Despite maintaining that the NAACP was unfairly targeted by the Internal Revenue Service in 2004, the civil rights organization’s former chairman now finds the IRS’s special scrutiny of Tea Party groups “entirely legitimate.”
“I don’t think there are any parallels to what we’re seeing today,” said NAACP Chairman Emeritus Julian Bond on msnbc Tuesday. “Here are a group of people who are admittedly racist, who are overtly political, who’ve tried as best as they can to harm President Obama in every way they can,” Bond said of Tea Party loyalists.
“They are the Taliban wing of American politics, and we all ought to be a little worried about them,” he said.
Bond is no stranger to IRS controversies. In October of 2004, the NAACP was hit with an investigation into whether the civil rights organization qualified as tax-exempt—a status which allows its donors to claim contributions on their income tax returns. Under federal law, tax-exempt nonprofits are required to be politically nonpartisan.
In an audit notice released to the media at the time, the IRS informed the NAACP that the examination was based on remarks made by Bond, then the organization’s chairman, who criticized the Bush administration in a speech made to the group’s July convention.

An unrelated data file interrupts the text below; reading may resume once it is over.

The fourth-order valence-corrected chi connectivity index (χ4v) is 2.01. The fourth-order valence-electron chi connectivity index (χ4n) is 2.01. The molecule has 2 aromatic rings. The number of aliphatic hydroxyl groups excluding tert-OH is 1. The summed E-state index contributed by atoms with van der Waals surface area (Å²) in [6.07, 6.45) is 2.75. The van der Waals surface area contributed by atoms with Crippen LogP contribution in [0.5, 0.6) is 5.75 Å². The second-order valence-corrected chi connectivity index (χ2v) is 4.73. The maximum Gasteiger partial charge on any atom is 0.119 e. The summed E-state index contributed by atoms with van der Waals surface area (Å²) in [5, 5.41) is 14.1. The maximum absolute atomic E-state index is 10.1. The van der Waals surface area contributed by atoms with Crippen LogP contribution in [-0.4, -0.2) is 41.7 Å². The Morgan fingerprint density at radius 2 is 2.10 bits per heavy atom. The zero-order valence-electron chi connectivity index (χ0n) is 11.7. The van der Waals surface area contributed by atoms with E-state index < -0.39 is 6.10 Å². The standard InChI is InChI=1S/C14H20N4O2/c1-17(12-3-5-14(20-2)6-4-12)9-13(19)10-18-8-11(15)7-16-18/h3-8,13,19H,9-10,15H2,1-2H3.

“We have received information that during your 2004 convention in Philadelphia, your organization distributed statements in opposition of George W. Bush for the office of presidency,” wrote the IRS in its audit notice. “Specifically in a speech made by Chairman Julian Bond, Mr. Bond condemned the administration policies of George W. Bush on education, the economy and the war in Iraq.”
Auditors notified the group that it would be subject to a 10 percent tax for political expenditures as well as additional penalties.
The probe unleashed a firestorm among Democratic lawmakers, who contacted IRS then-Commissioner Mark Everson to remind him that charities had the right to discuss or oppose aspects of the president’s policies. New York Rep. Charlie Rangel even likened the audit to a police state tactic.
The investigation went on for nearly two years before the IRS concluded Bond’s remarks did not violate the group’s tax-exempt status.
While Everson insisted the agency’s examinations were based on tax law, not partisanship, Bond maintains that the investigation was a politically motivated assault meant to undermine the organization’s GOTV apparatus right before the election.
“Of course we were unfairly targeted,” said Bond on msnbc Tuesday. “The letter the IRS sent to me–I was the chairman of the NAACP at the time–said I had criticized the president of the United States. And I’ve grown up thinking that was my right as an American citizen, that every American citizen had that right.”
Despite feeling unfairly targeted by the IRS, however, Bond now feels little sympathy for Tea Party groups, which were among the conservative organizations singled out by the IRS for special scrutiny when they applied for nonprofit status.
Asked by host Thomas Roberts whether it was “a little harsh” to compare the Tea Party to “the Taliban wing of American politics,” Bond stuck by his original claim.
“The truth may hurt, but it’s the truth,” he said.